Keep in mind that hundreds of millions of years of extinctions and adaptive radiations have taken place between then and now. It's not only a question of whether insects can exist at the larger sizes they once grew to, but also whether they'd be competitive enough to take back their former ecological niches from the current incumbents. To use a tech analogy, it's like asking whether a flip phone can dominate the premium phone market in 2014, because they once dominated it in 2005.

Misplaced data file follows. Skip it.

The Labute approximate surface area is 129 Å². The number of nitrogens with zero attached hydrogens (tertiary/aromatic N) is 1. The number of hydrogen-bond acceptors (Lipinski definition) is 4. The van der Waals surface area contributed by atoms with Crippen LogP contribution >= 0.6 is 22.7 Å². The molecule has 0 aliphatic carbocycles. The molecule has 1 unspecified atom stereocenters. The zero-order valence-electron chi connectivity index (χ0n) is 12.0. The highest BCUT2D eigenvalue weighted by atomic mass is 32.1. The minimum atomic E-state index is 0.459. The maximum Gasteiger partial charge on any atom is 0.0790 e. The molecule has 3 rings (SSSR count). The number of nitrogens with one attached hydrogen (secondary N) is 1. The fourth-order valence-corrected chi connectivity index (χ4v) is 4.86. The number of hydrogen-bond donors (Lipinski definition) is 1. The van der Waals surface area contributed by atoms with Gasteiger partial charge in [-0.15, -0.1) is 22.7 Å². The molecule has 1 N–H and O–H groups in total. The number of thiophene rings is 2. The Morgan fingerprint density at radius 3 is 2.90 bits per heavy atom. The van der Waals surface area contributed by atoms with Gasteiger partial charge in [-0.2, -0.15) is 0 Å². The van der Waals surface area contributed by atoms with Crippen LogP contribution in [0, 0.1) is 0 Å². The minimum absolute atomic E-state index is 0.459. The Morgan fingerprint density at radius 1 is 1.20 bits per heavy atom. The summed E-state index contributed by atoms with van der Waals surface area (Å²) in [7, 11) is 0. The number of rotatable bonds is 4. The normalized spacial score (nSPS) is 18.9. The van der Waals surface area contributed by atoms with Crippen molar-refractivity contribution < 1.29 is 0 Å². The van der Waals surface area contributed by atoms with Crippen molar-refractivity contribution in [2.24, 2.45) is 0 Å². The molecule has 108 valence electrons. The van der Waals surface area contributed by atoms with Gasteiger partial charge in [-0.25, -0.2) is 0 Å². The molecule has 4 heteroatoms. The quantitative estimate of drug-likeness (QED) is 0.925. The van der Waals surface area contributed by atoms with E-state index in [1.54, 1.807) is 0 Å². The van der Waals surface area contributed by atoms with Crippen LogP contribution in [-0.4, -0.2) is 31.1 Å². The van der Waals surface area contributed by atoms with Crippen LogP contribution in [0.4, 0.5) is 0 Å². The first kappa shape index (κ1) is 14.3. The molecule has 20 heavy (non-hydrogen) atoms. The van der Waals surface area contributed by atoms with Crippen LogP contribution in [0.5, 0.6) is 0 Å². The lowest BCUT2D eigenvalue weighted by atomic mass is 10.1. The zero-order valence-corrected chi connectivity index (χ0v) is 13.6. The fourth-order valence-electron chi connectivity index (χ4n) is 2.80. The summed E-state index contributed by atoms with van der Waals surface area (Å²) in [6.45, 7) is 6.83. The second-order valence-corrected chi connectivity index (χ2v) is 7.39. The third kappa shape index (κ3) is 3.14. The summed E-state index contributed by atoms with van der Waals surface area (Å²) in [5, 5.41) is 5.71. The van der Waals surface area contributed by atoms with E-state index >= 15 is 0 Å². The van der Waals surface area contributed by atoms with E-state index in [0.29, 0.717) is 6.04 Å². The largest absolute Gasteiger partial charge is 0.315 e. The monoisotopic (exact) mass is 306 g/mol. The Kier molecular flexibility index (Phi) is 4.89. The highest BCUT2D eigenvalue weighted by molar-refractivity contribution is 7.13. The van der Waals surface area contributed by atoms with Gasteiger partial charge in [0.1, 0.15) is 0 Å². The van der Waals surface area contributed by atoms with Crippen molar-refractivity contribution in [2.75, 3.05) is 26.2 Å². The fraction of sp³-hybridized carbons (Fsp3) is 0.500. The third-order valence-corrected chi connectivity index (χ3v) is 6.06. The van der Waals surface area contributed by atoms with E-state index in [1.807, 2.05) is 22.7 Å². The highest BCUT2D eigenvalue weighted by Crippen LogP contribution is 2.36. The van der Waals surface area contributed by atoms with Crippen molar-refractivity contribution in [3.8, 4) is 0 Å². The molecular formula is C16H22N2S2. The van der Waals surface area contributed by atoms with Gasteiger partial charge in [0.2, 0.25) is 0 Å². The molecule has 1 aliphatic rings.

Judging from the range and distribution of insects alive in the present, it seems that for most insects, small size and rapid reproduction are the way to go for them. Their body plan, with it's less efficient circulatory system, and less complex brains, seem to put them at a disadvantage if they began to grow larger. Remember that there are a vast array of mammals and birds that specialize specifically in preying on insects.